48. Skaf, L.; Buonocore, E.; Dumontet, S.; Capone, R.; Franzese, P.P. Food security and sustainable agriculture in Lebanon: An environmental accounting framework. J. Clean. Prod. 2019, 209, 1025–1032. [Google Scholar] [CrossRef]
  49. Galipeau, B.A. Balancing Income, Food Security, and Sustainability in Shangri-La: The Dilemma of Monocropping Wine Grapes in Rural China. Cult. Agric. Food Environ. 2015, 37, 74–83. [Google Scholar] [CrossRef]
  50. Mishra, A.; Kumar, P.; Ketelaar, J.W. Improving rice-based rainfed production systems in Southeast Asia for contributing towards food security and rural development through sustainable crop production intensification. AIMS Agric. Food 2016, 1, 102–123. [Google Scholar] [CrossRef]
  51. Nkomoki, W.; Bavorová, M.; Banout, J. Adoption of sustainable agricultural practices and food security threats: Effects of land tenure in Zambia. Land Use Policy 2018, 78, 532–538. [Google Scholar] [CrossRef]
  52. Western, N. Sustainable agricultural intensification practices and rural food security: The Article information. Br. Food J. 2018. [Google Scholar] [CrossRef]
  53. Qi, X.; Fu, Y.; Wang, R.Y.; Ng, C.N.; Dang, H.; He, Y. Improving the sustainability of agricultural land use: An integrated framework for the conflict between food security and environmental deterioration. Appl. Geogr. 2018, 90, 214–223. [Google Scholar] [CrossRef]
  54. Zhang, Q.; Sun, Z.; Wu, F.; Deng, X. Understanding rural restructuring in China: The impact of changes in labor and capital productivity on domestic agricultural production and trade. J. Rural Stud. 2016, 47, 552–562. [Google Scholar] [CrossRef]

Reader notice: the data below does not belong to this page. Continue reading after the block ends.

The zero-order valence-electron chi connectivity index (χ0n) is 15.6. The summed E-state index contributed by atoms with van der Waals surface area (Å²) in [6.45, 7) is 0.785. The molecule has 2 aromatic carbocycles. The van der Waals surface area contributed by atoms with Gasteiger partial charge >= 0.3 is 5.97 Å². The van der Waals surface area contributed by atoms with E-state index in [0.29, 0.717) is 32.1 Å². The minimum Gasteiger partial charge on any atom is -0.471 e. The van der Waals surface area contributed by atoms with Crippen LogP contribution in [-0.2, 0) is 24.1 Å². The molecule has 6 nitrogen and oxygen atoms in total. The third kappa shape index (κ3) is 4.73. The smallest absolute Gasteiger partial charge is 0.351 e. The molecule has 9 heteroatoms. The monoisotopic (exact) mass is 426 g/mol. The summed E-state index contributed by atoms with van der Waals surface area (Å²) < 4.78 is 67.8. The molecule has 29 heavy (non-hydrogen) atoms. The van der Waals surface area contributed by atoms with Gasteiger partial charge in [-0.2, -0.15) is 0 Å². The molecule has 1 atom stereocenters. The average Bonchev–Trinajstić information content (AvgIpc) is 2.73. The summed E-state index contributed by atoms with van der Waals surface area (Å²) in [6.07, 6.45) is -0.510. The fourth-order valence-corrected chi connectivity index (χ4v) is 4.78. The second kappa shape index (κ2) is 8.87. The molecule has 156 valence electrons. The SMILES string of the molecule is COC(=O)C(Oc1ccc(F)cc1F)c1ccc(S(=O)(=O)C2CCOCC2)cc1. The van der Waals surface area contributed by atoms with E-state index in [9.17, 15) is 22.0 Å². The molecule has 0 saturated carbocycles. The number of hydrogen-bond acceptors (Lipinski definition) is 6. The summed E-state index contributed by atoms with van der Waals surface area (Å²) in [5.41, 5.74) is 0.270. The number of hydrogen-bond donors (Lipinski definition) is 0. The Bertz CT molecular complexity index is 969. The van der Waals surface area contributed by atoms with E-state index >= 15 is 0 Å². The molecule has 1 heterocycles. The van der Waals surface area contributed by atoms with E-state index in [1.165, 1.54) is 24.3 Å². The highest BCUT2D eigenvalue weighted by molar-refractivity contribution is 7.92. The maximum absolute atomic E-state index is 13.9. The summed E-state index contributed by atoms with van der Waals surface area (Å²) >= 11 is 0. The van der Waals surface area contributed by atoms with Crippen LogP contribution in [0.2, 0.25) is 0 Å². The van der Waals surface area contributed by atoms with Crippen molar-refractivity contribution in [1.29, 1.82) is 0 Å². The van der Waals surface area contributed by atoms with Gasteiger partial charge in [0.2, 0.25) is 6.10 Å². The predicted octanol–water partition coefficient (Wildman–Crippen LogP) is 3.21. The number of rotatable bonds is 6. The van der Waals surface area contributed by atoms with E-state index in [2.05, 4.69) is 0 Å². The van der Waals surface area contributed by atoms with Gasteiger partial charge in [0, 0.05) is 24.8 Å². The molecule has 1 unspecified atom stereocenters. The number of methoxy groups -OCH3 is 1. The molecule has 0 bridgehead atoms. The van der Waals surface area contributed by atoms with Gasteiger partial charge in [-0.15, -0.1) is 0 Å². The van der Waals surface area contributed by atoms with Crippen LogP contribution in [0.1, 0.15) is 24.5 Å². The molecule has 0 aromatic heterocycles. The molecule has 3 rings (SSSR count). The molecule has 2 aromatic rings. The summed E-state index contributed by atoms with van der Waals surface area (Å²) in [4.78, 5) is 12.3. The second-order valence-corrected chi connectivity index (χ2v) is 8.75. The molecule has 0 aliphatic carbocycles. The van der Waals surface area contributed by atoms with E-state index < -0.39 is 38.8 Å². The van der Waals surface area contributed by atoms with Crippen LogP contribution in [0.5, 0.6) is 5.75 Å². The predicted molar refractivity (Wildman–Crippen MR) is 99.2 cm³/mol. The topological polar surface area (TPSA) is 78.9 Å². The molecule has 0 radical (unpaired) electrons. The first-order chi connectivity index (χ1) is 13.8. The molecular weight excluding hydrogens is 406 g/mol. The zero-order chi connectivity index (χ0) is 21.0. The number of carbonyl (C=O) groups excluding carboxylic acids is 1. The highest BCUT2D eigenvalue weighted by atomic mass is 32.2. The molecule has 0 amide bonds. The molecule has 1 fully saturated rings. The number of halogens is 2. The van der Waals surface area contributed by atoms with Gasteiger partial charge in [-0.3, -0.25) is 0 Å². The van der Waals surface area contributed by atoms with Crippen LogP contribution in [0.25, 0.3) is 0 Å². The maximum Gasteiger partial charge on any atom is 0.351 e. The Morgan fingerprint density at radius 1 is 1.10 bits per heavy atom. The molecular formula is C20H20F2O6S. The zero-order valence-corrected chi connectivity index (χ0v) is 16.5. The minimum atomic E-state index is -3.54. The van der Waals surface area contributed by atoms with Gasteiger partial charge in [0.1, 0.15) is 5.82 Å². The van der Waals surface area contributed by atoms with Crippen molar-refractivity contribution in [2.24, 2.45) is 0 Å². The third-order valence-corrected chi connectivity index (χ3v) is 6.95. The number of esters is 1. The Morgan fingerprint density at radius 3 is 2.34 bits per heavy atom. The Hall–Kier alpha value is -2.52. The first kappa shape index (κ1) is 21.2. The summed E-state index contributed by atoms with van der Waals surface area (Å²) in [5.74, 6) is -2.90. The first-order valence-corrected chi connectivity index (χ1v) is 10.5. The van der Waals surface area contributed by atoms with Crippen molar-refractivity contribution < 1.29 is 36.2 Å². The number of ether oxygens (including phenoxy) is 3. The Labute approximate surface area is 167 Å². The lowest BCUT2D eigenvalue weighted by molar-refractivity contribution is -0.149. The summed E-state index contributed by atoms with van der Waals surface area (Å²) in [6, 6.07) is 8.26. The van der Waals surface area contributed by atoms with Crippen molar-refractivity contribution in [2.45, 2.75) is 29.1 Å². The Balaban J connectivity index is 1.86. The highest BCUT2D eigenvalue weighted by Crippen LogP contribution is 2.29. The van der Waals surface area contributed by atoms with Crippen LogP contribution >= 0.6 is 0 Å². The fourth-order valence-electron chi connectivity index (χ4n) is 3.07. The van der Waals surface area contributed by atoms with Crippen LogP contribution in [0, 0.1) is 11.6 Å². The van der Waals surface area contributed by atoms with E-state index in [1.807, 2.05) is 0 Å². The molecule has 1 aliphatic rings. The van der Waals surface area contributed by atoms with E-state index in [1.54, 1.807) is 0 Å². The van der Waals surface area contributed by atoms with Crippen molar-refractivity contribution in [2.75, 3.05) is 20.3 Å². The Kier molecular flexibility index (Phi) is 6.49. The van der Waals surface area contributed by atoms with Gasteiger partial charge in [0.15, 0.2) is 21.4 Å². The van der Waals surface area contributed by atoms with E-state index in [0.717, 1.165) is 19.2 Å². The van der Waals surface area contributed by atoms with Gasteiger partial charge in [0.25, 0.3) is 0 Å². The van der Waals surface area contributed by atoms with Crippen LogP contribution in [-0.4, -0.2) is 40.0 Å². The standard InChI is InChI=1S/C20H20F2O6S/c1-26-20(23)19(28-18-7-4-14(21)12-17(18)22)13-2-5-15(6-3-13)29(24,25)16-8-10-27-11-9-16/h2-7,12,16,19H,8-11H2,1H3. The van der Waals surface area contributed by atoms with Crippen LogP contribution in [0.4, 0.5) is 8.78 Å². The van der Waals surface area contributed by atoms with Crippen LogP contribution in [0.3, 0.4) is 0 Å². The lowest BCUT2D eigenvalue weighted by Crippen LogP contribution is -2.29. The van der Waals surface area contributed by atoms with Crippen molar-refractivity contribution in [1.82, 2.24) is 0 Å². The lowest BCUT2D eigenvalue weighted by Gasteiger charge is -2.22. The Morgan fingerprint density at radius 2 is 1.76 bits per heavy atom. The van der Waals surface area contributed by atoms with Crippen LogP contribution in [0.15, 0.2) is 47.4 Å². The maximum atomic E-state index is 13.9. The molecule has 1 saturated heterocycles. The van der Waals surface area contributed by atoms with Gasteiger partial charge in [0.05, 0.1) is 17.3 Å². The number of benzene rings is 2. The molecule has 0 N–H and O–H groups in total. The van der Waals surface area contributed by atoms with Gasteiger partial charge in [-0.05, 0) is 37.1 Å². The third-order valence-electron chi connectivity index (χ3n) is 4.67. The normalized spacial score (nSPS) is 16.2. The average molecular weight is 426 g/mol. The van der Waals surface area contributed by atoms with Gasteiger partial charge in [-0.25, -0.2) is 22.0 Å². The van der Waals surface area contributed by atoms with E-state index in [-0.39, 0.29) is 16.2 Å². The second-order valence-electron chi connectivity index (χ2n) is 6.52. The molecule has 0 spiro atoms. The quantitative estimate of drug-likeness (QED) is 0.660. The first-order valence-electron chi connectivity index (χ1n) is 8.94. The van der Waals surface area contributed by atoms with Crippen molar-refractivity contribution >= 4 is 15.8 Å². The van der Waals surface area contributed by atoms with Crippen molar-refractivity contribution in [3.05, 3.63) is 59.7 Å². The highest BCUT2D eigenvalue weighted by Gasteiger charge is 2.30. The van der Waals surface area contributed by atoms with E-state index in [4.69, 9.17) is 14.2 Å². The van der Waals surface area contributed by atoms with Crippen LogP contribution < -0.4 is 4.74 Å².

55. Charoenratana, S.; Shinohara, C. Rural farmers in an unequal world: Land rights and food security for sustainable well-being. Land Use Policy 2018, 78, 185–194. [Google Scholar] [CrossRef]
  56. Elisante, F.; Ndakidemi, P.A.; Arnold, S.E.J.; Belmain, S.R.; Gurr, G.M.; Darbyshire, I.; Xie, G.; Tumbo, J.; Stevenson, P.C. Enhancing knowledge among smallholders on pollinators and supporting field margins for sustainable food security. J. Rural Stud. 2019, 70, 75–86. [Google Scholar] [CrossRef]
  57. Pawlak, K.; Kołodziejczak, M. The role of agriculture in ensuring food security in developing countries: Considerations in the context of the problem of sustainable food production. Sustainability 2020, 12, 5488. [Google Scholar] [CrossRef]
  58. Kaur, H. Modelling internet of things driven sustainable food security system. Benchmarking 2019. [Google Scholar] [CrossRef]
  59. Asem-Hiablie, S.; Battagliese, T.; Stackhouse-Lawson, K.R.; Alan Rotz, C. A life cycle assessment of the environmental impacts of a beef system in the USA. Int. J. Life Cycle Assess. 2019, 24, 441–455. [Google Scholar] [CrossRef] [Green Version]